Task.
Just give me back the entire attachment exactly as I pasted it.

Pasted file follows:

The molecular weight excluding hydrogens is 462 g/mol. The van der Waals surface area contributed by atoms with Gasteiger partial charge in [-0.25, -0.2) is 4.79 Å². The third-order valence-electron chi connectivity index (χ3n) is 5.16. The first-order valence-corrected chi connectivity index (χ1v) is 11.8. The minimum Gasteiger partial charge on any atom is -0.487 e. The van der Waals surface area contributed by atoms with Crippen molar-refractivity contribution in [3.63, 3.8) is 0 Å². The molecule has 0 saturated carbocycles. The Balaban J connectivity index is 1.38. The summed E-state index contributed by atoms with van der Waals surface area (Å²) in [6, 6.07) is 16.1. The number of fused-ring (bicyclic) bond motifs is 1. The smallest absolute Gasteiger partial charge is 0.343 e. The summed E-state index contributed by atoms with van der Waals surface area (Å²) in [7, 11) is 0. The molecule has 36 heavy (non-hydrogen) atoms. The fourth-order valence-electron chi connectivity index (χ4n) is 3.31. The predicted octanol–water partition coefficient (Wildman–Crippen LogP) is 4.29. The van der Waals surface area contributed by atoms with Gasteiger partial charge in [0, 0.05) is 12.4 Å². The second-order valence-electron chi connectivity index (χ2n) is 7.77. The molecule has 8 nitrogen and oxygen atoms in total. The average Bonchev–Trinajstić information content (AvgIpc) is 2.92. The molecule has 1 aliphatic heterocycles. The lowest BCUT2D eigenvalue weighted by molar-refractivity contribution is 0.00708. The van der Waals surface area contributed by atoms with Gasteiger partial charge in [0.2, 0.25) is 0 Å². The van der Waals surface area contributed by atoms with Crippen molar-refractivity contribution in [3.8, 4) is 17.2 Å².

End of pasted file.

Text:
The molecular weight excluding hydrogens is 462 g/mol. The van der Waals surface area contributed by atoms with Gasteiger partial charge in [-0.25, -0.2) is 4.79 Å². The third-order valence-electron chi connectivity index (χ3n) is 5.16. The first-order valence-corrected chi connectivity index (χ1v) is 11.8. The minimum Gasteiger partial charge on any atom is -0.487 e. The van der Waals surface area contributed by atoms with Crippen molar-refractivity contribution in [3.63, 3.8) is 0 Å². The molecule has 0 saturated carbocycles. The Balaban J connectivity index is 1.38. The summed E-state index contributed by atoms with van der Waals surface area (Å²) in [6, 6.07) is 16.1. The number of fused-ring (bicyclic) bond motifs is 1. The smallest absolute Gasteiger partial charge is 0.343 e. The summed E-state index contributed by atoms with van der Waals surface area (Å²) in [7, 11) is 0. The molecule has 36 heavy (non-hydrogen) atoms. The fourth-order valence-electron chi connectivity index (χ4n) is 3.31. The predicted octanol–water partition coefficient (Wildman–Crippen LogP) is 4.29. The van der Waals surface area contributed by atoms with Gasteiger partial charge in [0, 0.05) is 12.4 Å². The second-order valence-electron chi connectivity index (χ2n) is 7.77. The molecule has 8 nitrogen and oxygen atoms in total. The average Bonchev–Trinajstić information content (AvgIpc) is 2.92. The molecule has 1 aliphatic heterocycles. The lowest BCUT2D eigenvalue weighted by molar-refractivity contribution is 0.00708. The van der Waals surface area contributed by atoms with Gasteiger partial charge in [0.2, 0.25) is 0 Å². The van der Waals surface area contributed by atoms with Crippen molar-refractivity contribution in [3.8, 4) is 17.2 Å².